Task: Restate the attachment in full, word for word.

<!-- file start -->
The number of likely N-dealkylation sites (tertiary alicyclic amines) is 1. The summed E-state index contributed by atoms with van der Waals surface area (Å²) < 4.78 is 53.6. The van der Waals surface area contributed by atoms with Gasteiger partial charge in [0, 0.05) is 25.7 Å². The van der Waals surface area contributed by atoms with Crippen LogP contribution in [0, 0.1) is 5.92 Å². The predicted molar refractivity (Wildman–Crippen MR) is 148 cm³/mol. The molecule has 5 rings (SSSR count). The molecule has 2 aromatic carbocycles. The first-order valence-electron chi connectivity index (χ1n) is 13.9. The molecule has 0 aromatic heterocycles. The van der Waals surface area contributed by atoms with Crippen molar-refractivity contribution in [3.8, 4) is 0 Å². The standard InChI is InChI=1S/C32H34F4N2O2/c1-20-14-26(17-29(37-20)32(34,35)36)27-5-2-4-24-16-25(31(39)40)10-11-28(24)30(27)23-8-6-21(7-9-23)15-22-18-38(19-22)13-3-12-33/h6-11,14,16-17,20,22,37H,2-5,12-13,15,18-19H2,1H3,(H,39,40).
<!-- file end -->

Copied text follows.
The number of likely N-dealkylation sites (tertiary alicyclic amines) is 1. The summed E-state index contributed by atoms with van der Waals surface area (Å²) < 4.78 is 53.6. The van der Waals surface area contributed by atoms with Gasteiger partial charge in [0, 0.05) is 25.7 Å². The van der Waals surface area contributed by atoms with Crippen LogP contribution in [0, 0.1) is 5.92 Å². The predicted molar refractivity (Wildman–Crippen MR) is 148 cm³/mol. The molecule has 5 rings (SSSR count). The molecule has 2 aromatic carbocycles. The first-order valence-electron chi connectivity index (χ1n) is 13.9. The molecule has 0 aromatic heterocycles. The van der Waals surface area contributed by atoms with Crippen molar-refractivity contribution in [3.8, 4) is 0 Å². The standard InChI is InChI=1S/C32H34F4N2O2/c1-20-14-26(17-29(37-20)32(34,35)36)27-5-2-4-24-16-25(31(39)40)10-11-28(24)30(27)23-8-6-21(7-9-23)15-22-18-38(19-22)13-3-12-33/h6-11,14,16-17,20,22,37H,2-5,12-13,15,18-19H2,1H3,(H,39,40).